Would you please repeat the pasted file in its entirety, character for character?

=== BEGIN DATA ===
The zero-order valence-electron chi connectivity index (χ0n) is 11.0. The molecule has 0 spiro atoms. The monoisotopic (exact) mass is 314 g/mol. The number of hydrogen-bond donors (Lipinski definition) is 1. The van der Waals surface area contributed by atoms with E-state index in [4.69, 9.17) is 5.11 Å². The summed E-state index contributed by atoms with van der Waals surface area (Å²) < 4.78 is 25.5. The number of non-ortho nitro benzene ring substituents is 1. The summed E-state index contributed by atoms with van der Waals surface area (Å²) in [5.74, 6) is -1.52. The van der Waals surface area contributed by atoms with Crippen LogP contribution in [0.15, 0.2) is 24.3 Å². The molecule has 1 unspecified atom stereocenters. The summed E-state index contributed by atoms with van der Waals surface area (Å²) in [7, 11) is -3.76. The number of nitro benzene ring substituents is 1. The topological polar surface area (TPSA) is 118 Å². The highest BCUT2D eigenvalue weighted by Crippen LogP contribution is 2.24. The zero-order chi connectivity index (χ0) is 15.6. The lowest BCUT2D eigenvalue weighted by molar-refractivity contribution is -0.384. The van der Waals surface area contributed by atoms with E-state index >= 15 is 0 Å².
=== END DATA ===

The zero-order valence-electron chi connectivity index (χ0n) is 11.0. The molecule has 0 spiro atoms. The monoisotopic (exact) mass is 314 g/mol. The number of hydrogen-bond donors (Lipinski definition) is 1. The van der Waals surface area contributed by atoms with E-state index in [4.69, 9.17) is 5.11 Å². The summed E-state index contributed by atoms with van der Waals surface area (Å²) < 4.78 is 25.5. The number of non-ortho nitro benzene ring substituents is 1. The summed E-state index contributed by atoms with van der Waals surface area (Å²) in [5.74, 6) is -1.52. The van der Waals surface area contributed by atoms with Crippen LogP contribution in [0.15, 0.2) is 24.3 Å². The molecule has 1 unspecified atom stereocenters. The summed E-state index contributed by atoms with van der Waals surface area (Å²) in [7, 11) is -3.76. The number of nitro benzene ring substituents is 1. The topological polar surface area (TPSA) is 118 Å². The highest BCUT2D eigenvalue weighted by Crippen LogP contribution is 2.24. The zero-order chi connectivity index (χ0) is 15.6. The lowest BCUT2D eigenvalue weighted by molar-refractivity contribution is -0.384. The van der Waals surface area contributed by atoms with E-state index >= 15 is 0 Å².